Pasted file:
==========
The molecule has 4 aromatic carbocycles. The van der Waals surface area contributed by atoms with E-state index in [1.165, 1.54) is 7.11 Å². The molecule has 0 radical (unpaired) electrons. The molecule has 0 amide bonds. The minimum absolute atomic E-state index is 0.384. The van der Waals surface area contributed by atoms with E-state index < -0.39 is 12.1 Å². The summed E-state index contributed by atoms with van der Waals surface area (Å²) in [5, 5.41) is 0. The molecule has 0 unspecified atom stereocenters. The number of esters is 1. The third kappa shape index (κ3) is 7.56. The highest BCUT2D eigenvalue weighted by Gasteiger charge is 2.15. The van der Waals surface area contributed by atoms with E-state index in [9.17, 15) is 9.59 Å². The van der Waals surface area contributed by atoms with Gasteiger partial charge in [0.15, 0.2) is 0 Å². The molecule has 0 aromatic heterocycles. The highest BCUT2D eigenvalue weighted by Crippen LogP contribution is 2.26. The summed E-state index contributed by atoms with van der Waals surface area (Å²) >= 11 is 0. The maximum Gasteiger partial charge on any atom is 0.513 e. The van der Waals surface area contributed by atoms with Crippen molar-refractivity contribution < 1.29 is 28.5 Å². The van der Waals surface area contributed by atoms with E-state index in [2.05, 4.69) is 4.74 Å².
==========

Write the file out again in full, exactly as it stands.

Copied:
The molecule has 4 aromatic carbocycles. The van der Waals surface area contributed by atoms with E-state index in [1.165, 1.54) is 7.11 Å². The molecule has 0 radical (unpaired) electrons. The molecule has 0 amide bonds. The minimum absolute atomic E-state index is 0.384. The van der Waals surface area contributed by atoms with E-state index < -0.39 is 12.1 Å². The summed E-state index contributed by atoms with van der Waals surface area (Å²) in [5, 5.41) is 0. The molecule has 0 unspecified atom stereocenters. The number of esters is 1. The third kappa shape index (κ3) is 7.56. The highest BCUT2D eigenvalue weighted by Gasteiger charge is 2.15. The van der Waals surface area contributed by atoms with E-state index in [9.17, 15) is 9.59 Å². The van der Waals surface area contributed by atoms with Gasteiger partial charge in [0.15, 0.2) is 0 Å². The molecule has 0 aromatic heterocycles. The highest BCUT2D eigenvalue weighted by Crippen LogP contribution is 2.26. The summed E-state index contributed by atoms with van der Waals surface area (Å²) >= 11 is 0. The maximum Gasteiger partial charge on any atom is 0.513 e. The van der Waals surface area contributed by atoms with Crippen molar-refractivity contribution < 1.29 is 28.5 Å². The van der Waals surface area contributed by atoms with E-state index in [2.05, 4.69) is 4.74 Å².